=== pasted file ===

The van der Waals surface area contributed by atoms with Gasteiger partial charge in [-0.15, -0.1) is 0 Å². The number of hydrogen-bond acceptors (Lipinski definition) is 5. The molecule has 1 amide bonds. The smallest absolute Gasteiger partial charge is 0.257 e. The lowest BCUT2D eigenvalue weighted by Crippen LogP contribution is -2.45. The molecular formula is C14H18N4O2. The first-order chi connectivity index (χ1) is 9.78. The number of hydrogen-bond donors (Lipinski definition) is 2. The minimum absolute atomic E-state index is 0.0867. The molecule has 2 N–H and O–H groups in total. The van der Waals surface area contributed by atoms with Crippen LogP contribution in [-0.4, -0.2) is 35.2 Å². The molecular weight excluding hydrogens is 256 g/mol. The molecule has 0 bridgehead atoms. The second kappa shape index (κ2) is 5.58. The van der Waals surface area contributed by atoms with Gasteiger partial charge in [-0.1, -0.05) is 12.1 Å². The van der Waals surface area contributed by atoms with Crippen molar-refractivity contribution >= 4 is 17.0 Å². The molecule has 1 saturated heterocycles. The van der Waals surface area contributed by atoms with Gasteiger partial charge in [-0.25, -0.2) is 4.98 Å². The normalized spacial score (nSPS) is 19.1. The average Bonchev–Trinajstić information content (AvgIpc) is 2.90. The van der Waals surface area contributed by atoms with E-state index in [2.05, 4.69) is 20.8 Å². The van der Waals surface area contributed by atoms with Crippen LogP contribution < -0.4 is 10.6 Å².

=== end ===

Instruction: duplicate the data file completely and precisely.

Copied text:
The van der Waals surface area contributed by atoms with Gasteiger partial charge in [-0.15, -0.1) is 0 Å². The number of hydrogen-bond acceptors (Lipinski definition) is 5. The molecule has 1 amide bonds. The smallest absolute Gasteiger partial charge is 0.257 e. The lowest BCUT2D eigenvalue weighted by Crippen LogP contribution is -2.45. The molecular formula is C14H18N4O2. The first-order chi connectivity index (χ1) is 9.78. The number of hydrogen-bond donors (Lipinski definition) is 2. The minimum absolute atomic E-state index is 0.0867. The molecule has 2 N–H and O–H groups in total. The van der Waals surface area contributed by atoms with Crippen LogP contribution in [-0.4, -0.2) is 35.2 Å². The molecular weight excluding hydrogens is 256 g/mol. The molecule has 0 bridgehead atoms. The second kappa shape index (κ2) is 5.58. The van der Waals surface area contributed by atoms with Gasteiger partial charge in [-0.1, -0.05) is 12.1 Å². The van der Waals surface area contributed by atoms with Crippen molar-refractivity contribution >= 4 is 17.0 Å². The molecule has 1 saturated heterocycles. The van der Waals surface area contributed by atoms with Gasteiger partial charge in [-0.25, -0.2) is 4.98 Å². The normalized spacial score (nSPS) is 19.1. The average Bonchev–Trinajstić information content (AvgIpc) is 2.90. The van der Waals surface area contributed by atoms with E-state index in [2.05, 4.69) is 20.8 Å². The van der Waals surface area contributed by atoms with Crippen LogP contribution < -0.4 is 10.6 Å².